embroidery

Posts tagged
with embroidery



Art Craft

Classic Cartoons Suspend Tense Moments of Sabotage in Embroidery

April 5, 2022

Grace Ebert

“Performance Anxiety.” All images © Peter Frederiksen, shared with permission

From Looney Tunes and Mickey Mouse to The Simpsons, cartoons have a long history of imagining the most ridiculous, chaotic moments possible and dramatizing them into absurdity. The animated characters and their hijinks are rooted in humor, and yet, as artist Peter Frederiksen recognizes, they also have a more sinister side. “Violence is a shorthand for conflict, confrontation, fears,” he tells Colossal, noting that many iconic cartoons were created post-war or have been produced during times when “violence was in the ether… I don’t put guns in embroideries because I like guns. I put guns in embroideries because they’re an escalation. They’re overcompensation. They’re anxiety and fear.”

Frederiksen has spent the last few years zeroing in on the antagonism in these classic scenes and preserving their short-lived nature in dense embroideries. He renders knives piercing a closed door, tied bedsheets pulled taught as they drop out of a window, and hands twisting into knots while attempting to play the piano. Tightly stitched onto a canvas with a machine, the works are true to their original source in color and style, although Frederiksen precisely crops each scenario from its surroundings.

Decontextualized and infused with action, the nostalgic works are simultaneously familiar in their imagery while unrecognizable in the scope of a larger narrative. “They tell a story in as ominous a way as I’m aiming for, maintaining the sort of tension I’m building with a scene,” he says. “I also enjoy thinking about rendering these tight little scenes as a mirror to what I’m physically doing, using my hands in small little ways to make something happen.”

The Chicago-based artist has a number of shows scheduled for this year, including at Postmasters Roma in May and a solo exhibition at New York’s Massey Klein in September. Until then, follow his work on Instagram. (via The Guardian)

 

“Set Up For Failure”

“Won’t Hold Forever”

“You Don’t Need a Reason”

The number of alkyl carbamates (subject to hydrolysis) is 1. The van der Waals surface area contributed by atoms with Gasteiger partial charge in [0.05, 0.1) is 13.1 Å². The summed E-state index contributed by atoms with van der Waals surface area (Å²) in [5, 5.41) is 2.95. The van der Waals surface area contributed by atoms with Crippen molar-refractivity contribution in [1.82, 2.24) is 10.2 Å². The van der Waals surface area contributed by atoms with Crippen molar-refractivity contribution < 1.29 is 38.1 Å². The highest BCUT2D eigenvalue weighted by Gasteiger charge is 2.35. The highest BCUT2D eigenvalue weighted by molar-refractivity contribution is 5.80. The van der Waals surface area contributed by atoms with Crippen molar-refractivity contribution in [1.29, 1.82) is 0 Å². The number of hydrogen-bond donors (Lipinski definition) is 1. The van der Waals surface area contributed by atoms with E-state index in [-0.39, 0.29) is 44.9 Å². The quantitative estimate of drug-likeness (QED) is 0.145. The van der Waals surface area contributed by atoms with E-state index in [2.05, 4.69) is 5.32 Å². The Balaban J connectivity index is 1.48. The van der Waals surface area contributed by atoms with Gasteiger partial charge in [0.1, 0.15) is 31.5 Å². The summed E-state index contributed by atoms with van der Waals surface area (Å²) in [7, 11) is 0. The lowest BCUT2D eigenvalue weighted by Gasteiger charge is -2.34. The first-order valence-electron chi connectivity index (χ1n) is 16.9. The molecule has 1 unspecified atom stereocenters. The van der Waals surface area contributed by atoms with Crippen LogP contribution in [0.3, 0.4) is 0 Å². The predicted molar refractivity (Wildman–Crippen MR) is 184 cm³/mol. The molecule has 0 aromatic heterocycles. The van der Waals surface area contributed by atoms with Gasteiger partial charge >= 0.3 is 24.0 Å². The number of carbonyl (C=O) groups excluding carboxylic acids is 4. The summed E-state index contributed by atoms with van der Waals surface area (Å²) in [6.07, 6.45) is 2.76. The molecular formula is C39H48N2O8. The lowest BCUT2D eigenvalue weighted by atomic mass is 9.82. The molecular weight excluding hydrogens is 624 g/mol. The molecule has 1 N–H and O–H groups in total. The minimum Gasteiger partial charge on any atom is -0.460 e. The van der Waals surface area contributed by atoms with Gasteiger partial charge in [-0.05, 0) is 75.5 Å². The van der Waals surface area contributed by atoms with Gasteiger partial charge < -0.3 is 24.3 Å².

“Some Time Outside”

“The Trap Has Been Set”

“What Have I Done?”

“It’s Exactly As Bad As You Think”

“All My Suspicions Confirmed”

 

 



Art Craft

Vibrant Embroideries by Hillary Waters Fayle Enhance the Natural Beauty of Preserved Leaves

March 9, 2022

Grace Ebert

Photos by David Hunter Hale, © Hillary Waters Fayle, shared with permission

Favoring thread and found materials, Richmond-based artist Hillary Waters Fayle (previously) works at the intersection of textile traditions and botany. “Stitching, like horticulture, can be functional,” she says, “a technical solution to join materials/a means of survival. Or, both can be done purely in service of the soul, lifting the spirit through beauty and wonder.”

Fayle’s practice embodies this sentiment with elaborate and colorful embroideries applied to dried leaves. Lined with brown edges, the perfectly preserved surfaces become more fragile as they age, and the threaded embellishments enhance the relationship between the natural and fabricated. “There is a sense of magic in being able to work with such an unexpected and exquisite material,” the artist says. “The tension in the thread, the type of stitching, the needle, the species, and the season are just some of the factors that may influence what happens.” Recent pieces include ornate networks in blue on ginkgo, floral motifs on eucalyptus, and red dots on golden leaves.

This summer, Fayle’s works will be on view at Quirk Gallery in Charlottesville, Virginia, and this fall at Asheville’s Momentum Gallery. Until then, explore more of her stitched works, in addition to leafy cutouts and large-scale murals, on Instagram.

 

 

 



Craft Design

Cats Peek Out from Shirt Pockets in Hiroko Kubota’s Clever Embroideries

March 1, 2022

Grace Ebert

All images © Hiroko Kubota, shared with permission